During the Obama era, immigrants fleeing violence and seeking asylum from Central American countries El Salvador, Honduras, and Guatemala, led to a need for more detention facilities. The private sector stepped in and as a result, "Incidents of assault, hunger protests, and medical neglect were reported at these facilities."
The report pointed out that Geo Group had detainees at its facility in Colorado work for $1 a day. "In Washington State in 2017, the state's Attorney General sued GEO Group for allegations that immigrant detainees were mandated to work for $1 a day. The Attorney General argued that the state's minimum wage was $11 an hour, and that the detainees were being held under 'civil charges, not criminal charges,' meaning that that minimum wage must be upheld."
Interestingly, in contracts with states and the federal government, private prison companies are often guaranteed payment whether beds are filled at their facilities or not. According to the Center for American Progress' Michael Sozan, "ICE contracts with private prison companies often include fixed prices, meaning private prison companies are paid whether or not detention space is used."
The Sentencing Project Report's Key Findings:
- Of the total U.S. prison population, one in 12 people (128,063) was incarcerated in private prisons in 2016; an increase of 47 percent since 2000.
- 26,249 people were also confined in privately-run immigration detention facilities in fisscal year 2017; a 442 percent increase since 2002.
- Federal prisons incarcerated the largest number of people in private prisons, 34,159, marking a 120 percent increase since 2000.
- The largest private prison corporations, Core Civic and GEO Group, collectively manage over half of the private prison contracts in the United States with combined revenues of $3.5 billion as of 2015.
- Companies often trim prison budgets by employing mostly non-union and low- skilled workers at lower salaries and offer limited benefits compared to staff at publicly run institutions.
- Cost savings claims associated with prison privatization are unfounded according to decades of research.
In mid-July, Michael Sozan reported for the Center for American Progress that "For-profit private prison companies have been showering members of Congress and organizations related to President Donald Trump with campaign cash, while simultaneously lobbying lawmakers on immigration detention matters."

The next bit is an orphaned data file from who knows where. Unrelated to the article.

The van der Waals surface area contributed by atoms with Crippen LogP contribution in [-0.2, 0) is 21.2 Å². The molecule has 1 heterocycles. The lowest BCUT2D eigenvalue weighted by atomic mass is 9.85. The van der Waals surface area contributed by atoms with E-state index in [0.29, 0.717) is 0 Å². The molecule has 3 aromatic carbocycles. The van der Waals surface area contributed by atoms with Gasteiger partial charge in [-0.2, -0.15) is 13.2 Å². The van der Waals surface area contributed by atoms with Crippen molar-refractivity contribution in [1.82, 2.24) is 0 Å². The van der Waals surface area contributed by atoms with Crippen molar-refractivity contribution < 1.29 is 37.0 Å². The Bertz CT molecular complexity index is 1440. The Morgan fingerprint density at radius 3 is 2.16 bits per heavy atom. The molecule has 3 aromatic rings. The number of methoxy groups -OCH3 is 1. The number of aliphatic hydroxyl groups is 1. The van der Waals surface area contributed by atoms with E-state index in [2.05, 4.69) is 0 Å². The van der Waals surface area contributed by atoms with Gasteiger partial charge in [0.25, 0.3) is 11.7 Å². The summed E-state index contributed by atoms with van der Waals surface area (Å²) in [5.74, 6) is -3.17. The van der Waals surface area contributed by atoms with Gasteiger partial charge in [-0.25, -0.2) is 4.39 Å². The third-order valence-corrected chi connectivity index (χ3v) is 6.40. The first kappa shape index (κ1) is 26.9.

Sozan found that at the presidential level, Geo and CoreCivic "spent big money to support the candidacy of Donald Trump, including:
- GEO Group and one of its subsidiaries, GEO Corrections Holdings, gave three donations totaling $275,000 to a pro-Trump super PAC called Rebuilding America Now. As discussed below, certain campaign finance experts allege that the subsidiary's donations were illegal.
- GEO Group donated $170,000 to Trump Victory, a joint fundraising venture involving the Republican National Committee and Trump's presidential campaign organization.
- GEO Group and CoreCivic each contributed a whopping $250,000 to President Trump's inauguration committee.
- GEO Group moved its 2017 annual conference to a Trump-owned resort.
The report's overview concludes: "Political influence has been instrumental in determining the growth of for-profit private prisons and continues today in various ways. If overall prison populations continue the current trend of modest decline, the privatization debate will likely intensify as opportunities for the prison industry dry up and corrections companies seek profit in other areas of criminal justice services and immigration detention."
There has been Trump Vodka, Trump Steaks, Trump University, Trump Golf Course, Trump Casinos, Trump Hotels and the list goes on and on. Given the family's great appreciation for privatization, and that they're always looking for ways to cash in on the presidency, may I suggest another investment opportunity; Trump Prisons. The labor of prisoners is remarkably cheap, guards are often unskilled, undertrained, and underpaid, and their benefits do not nearly match up with staff at publicly run institutions. It is a natural fit for the Kleptocrats in the White House.